RICHMOND, Virginia — Three federal appeals court judges focused Tuesday on whether favors then-Virginia Gov. Bob McDonnell did for a wealthy benefactor amounted to "official acts" that led to his convictions on 11 public corruption counts.
McDonnell's attorney urged a 4th U.S. Circuit of Appeals panel to overturn the convictions, arguing that the former governor only provided routine "ingratiation and access" that courts have upheld as legal. A prosecutor argued that the trial judge properly instructed the jury on the definition of an official act, which he said can include meetings McDonnell arranged for a vitamin executive who was seeking state-backed research on his company's signature product.
The appeals court usually takes several weeks to rule. The panel's decision can be appealed to the full appeals court or the U.S. Supreme Court.
McDonnell and his wife, Maureen, were convicted in September of taking more than $165,000 in gifts and loans from Star Scientific Inc. CEO Jonnie Williams in exchange for promoting the tobacco-derived anti-inflammatory Anatabloc. The former governor was sentenced to two years in prison, his wife to one year and one day. They remain free on bond while they pursue separate appeals.
"There's nothing that's been done here that violated the law," McDonnell told reporters outside the courthouse after the hearing. "I know that in my heart and my soul."
McDonnell, once a rising star in the national Republican Party, drew a randomly selected panel of three judges nominated by Democratic presidents: Diana Gribbon Motz and Robert B. King, who were named to the bench by Bill Clinton, and Stephanie D. Thacker, who was nominated by President Barack Obama.
However, the dozens of former elected officials who have supported McDonnell's appeal in friend-of-the-court briefs are nearly evenly divided between Democrats and Republicans, suggesting partisan ideology is unlikely to drive the court's decision.
The judges vigorously questioned both prosecution and defense lawyers, focusing mostly on the official-acts issue. McDonnell attended or hosted Anatabloc promotional events and arranged meetings with administration officials for Williams, who never received the research or any other tangible benefit as a result.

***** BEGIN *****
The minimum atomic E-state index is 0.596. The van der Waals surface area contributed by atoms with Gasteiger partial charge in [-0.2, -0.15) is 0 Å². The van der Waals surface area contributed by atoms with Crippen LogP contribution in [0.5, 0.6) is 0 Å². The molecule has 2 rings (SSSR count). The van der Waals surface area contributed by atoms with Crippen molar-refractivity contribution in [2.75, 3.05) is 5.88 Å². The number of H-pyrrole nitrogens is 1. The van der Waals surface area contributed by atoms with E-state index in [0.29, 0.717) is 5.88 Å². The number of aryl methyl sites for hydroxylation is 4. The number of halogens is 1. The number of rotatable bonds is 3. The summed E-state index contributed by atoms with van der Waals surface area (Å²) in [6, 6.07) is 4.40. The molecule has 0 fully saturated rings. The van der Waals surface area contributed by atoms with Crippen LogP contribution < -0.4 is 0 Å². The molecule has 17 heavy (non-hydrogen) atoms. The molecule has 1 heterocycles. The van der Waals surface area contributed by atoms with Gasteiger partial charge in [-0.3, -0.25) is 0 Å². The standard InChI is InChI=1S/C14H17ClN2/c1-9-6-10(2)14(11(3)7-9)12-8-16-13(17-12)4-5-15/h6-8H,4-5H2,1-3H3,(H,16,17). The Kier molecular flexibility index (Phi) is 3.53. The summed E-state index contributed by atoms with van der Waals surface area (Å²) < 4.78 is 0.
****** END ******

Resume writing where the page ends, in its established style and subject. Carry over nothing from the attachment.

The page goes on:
McDonnell's attorney, Noel J. Francisco, said that under the government's legal theory "an official act could encompass something as innocuous as a photo op." Allowing the convictions to stand under such a sweeping interpretation of the law could make virtually every elected official a target for prosecution, he said.
Justice Department attorney Richard D. Cooke argued that McDonnell was trying to suggest that a meeting cannot be an official act, which he said is clearly not true. He also alluded to the gifts and loans that McDonnell never denied receiving.
"A bribery agreement is more than ingratiation and access," Cooke said.
Prosecutors have argued in court papers that the case is a classic quid pro quo, the Latin term meaning one thing for another. Motz noted at one point that the "quo is much thinner" than the quid, but prosecutors have argued that a bribery scheme doesn't have to be successful to be illegal.
King invited Cooke to comment on the government's argument in briefs that the McDonnell case is stronger than that of former U.S. Rep. William Jefferson of Louisiana, who was convicted of taking more than $500,000 in bribes and was sentenced to 13 years in prison. Jefferson's convictions were upheld by the Richmond-based appeals court.
Cooke said McDonnell's actions were "squarely in the realm of what state government does" while Jefferson was convicted of bribery involving foreign government officials over whom he had limited influence.
The two sides also sparred over whether Spencer adequately questioned jurors about pretrial news coverage of the case, which dominated headlines in the state for more than a year before the trial.
Francisco said jurors were asked only whether they had expressed an opinion about the case based on news reports, not whether they had formed one. Cooke said the judge offered an opportunity for more detailed questioning if given a reason, but defense lawyers didn't pursue it.
The oral arguments did not cover McDonnell's other claims, including that he and his wife should have been tried separately and that the jury should have been allowed to hear expert testimony about an unusually generous immunity deal Williams received in exchange for testifying for the prosecution.